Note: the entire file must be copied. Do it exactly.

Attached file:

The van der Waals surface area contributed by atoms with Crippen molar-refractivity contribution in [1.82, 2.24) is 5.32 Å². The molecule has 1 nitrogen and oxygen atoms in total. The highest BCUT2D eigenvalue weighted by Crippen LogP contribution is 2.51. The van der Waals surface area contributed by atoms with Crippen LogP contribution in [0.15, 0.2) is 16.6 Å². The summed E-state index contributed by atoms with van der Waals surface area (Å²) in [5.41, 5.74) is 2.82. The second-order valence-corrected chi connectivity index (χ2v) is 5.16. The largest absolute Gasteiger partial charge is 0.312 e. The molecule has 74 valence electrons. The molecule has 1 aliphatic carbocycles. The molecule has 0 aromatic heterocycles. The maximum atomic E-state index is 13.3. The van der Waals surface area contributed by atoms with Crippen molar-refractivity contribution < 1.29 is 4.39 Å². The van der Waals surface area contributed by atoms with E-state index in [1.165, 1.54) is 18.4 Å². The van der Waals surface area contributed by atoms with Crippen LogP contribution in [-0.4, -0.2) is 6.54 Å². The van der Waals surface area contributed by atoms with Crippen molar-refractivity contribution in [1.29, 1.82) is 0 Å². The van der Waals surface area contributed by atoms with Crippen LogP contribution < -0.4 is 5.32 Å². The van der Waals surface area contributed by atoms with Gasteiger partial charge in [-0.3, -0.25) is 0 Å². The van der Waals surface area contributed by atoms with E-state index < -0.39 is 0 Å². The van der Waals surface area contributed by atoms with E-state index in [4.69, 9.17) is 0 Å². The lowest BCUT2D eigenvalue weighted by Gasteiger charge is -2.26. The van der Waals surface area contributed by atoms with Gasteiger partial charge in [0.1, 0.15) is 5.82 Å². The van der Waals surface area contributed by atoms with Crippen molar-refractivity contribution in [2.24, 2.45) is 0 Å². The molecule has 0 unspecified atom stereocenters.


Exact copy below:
The van der Waals surface area contributed by atoms with Crippen molar-refractivity contribution in [1.82, 2.24) is 5.32 Å². The molecule has 1 nitrogen and oxygen atoms in total. The highest BCUT2D eigenvalue weighted by Crippen LogP contribution is 2.51. The van der Waals surface area contributed by atoms with Crippen LogP contribution in [0.15, 0.2) is 16.6 Å². The summed E-state index contributed by atoms with van der Waals surface area (Å²) in [5.41, 5.74) is 2.82. The second-order valence-corrected chi connectivity index (χ2v) is 5.16. The largest absolute Gasteiger partial charge is 0.312 e. The molecule has 74 valence electrons. The molecule has 1 aliphatic carbocycles. The molecule has 0 aromatic heterocycles. The maximum atomic E-state index is 13.3. The van der Waals surface area contributed by atoms with Crippen molar-refractivity contribution < 1.29 is 4.39 Å². The van der Waals surface area contributed by atoms with E-state index in [1.165, 1.54) is 18.4 Å². The van der Waals surface area contributed by atoms with Crippen LogP contribution in [-0.4, -0.2) is 6.54 Å². The van der Waals surface area contributed by atoms with Crippen molar-refractivity contribution in [1.29, 1.82) is 0 Å². The van der Waals surface area contributed by atoms with Crippen LogP contribution < -0.4 is 5.32 Å². The van der Waals surface area contributed by atoms with Gasteiger partial charge in [-0.3, -0.25) is 0 Å². The van der Waals surface area contributed by atoms with E-state index < -0.39 is 0 Å². The van der Waals surface area contributed by atoms with E-state index in [4.69, 9.17) is 0 Å². The lowest BCUT2D eigenvalue weighted by Gasteiger charge is -2.26. The van der Waals surface area contributed by atoms with Gasteiger partial charge in [0.1, 0.15) is 5.82 Å². The van der Waals surface area contributed by atoms with Crippen molar-refractivity contribution in [2.24, 2.45) is 0 Å². The molecule has 0 unspecified atom stereocenters.